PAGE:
Bondi says it can be compared to the place where we first fell in love: "What's really important is that which happens between us, and that's the sanctity of time. But we go there, to this place where we feel in love for the first time and we tell our children - 'This is where it happened.' As if the stones absorbed what happened between us. Heschel says that the Land of Israel is saturated with the same caring from God."
And what was Heschel's view on the future of the territories?
"In 1977 his daughter writes about a book he wrote about Israel in 1969: 'I have no doubt that if my father had lived a few years after Likud came to power, he would have made his voice heard even more ... While religious Judaism displayed an increasing congruity with the political right, my father formulated a religious position for the political left.' Heschel also gave an impassioned speech after the war, which concluded with a call for peace negotiations. But to my mind, if Heschel is just labeled as another American rabbi who joins the Israeli left, then he's not important. What's different about him is that he doesn't fit into the division of left and right."
Bondi says: "In Israel, there's a racist attitude toward Palestinians, Arabs, to non-Jews in general. Such people receive unequal treatment. It's spiritual anti-Semitism. Zionism and the settlers did not view the Palestinians as a people or as a significant entity. In my family growing up, we were taught to treat Arabs as human beings, as individuals. When my friends all went to throw rocks at Palestinians, I didn't go. But I also grew up in a home where the sanctity of the Land of Israel was supreme. Today I think that one must be wary of other gods that replace belief in God. I identify with what Rabbi Menachem Froman said, that the dialogue has to be with Muslims."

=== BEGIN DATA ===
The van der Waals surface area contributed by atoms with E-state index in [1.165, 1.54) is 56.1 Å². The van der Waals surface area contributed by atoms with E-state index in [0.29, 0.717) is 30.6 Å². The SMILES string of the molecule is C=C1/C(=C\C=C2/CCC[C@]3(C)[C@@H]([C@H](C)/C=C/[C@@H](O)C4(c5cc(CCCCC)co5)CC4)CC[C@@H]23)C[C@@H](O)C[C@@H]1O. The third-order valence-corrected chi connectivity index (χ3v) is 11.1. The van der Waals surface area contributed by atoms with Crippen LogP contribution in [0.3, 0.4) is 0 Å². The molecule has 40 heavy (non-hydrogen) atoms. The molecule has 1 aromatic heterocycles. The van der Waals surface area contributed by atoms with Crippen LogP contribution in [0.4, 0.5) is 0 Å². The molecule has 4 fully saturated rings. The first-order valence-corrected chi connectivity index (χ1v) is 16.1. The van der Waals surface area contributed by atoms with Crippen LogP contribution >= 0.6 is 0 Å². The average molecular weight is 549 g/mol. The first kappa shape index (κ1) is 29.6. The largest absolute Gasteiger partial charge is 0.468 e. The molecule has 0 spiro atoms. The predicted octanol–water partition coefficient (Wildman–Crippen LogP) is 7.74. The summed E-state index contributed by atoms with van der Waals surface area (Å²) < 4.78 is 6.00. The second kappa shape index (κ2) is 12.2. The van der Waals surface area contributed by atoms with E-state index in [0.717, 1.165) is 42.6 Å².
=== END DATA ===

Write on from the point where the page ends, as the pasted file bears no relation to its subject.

And it doesn't bother you to work in a seminary that's located in a settlement?
"The Gilo neighborhood [in Jerusalem] where I live is also technically over the '67 lines. I'm trying to get out of this aggressive discourse of this is ours, or this is not ours. I don't feel ownership of the territory or theft of the territory. I think 'The Temple Mount is in our hands' is an awful line. If it's in our hands, then it's not the Temple Mount. The challenge is to get to a point where you're standing before God and not possessing Him."
Building a new mainstream
The Ein Prat Seminary is bursting with life. Yahel Eliahu from Jerusalem came here after serving in the air force. "I felt there were many holes in my education, because of the kind of secular education I had. Learning here opened up a totally different way of looking at my connection with God. We've had some amazing classes here. We've discovered that there's another option and another way of looking at things."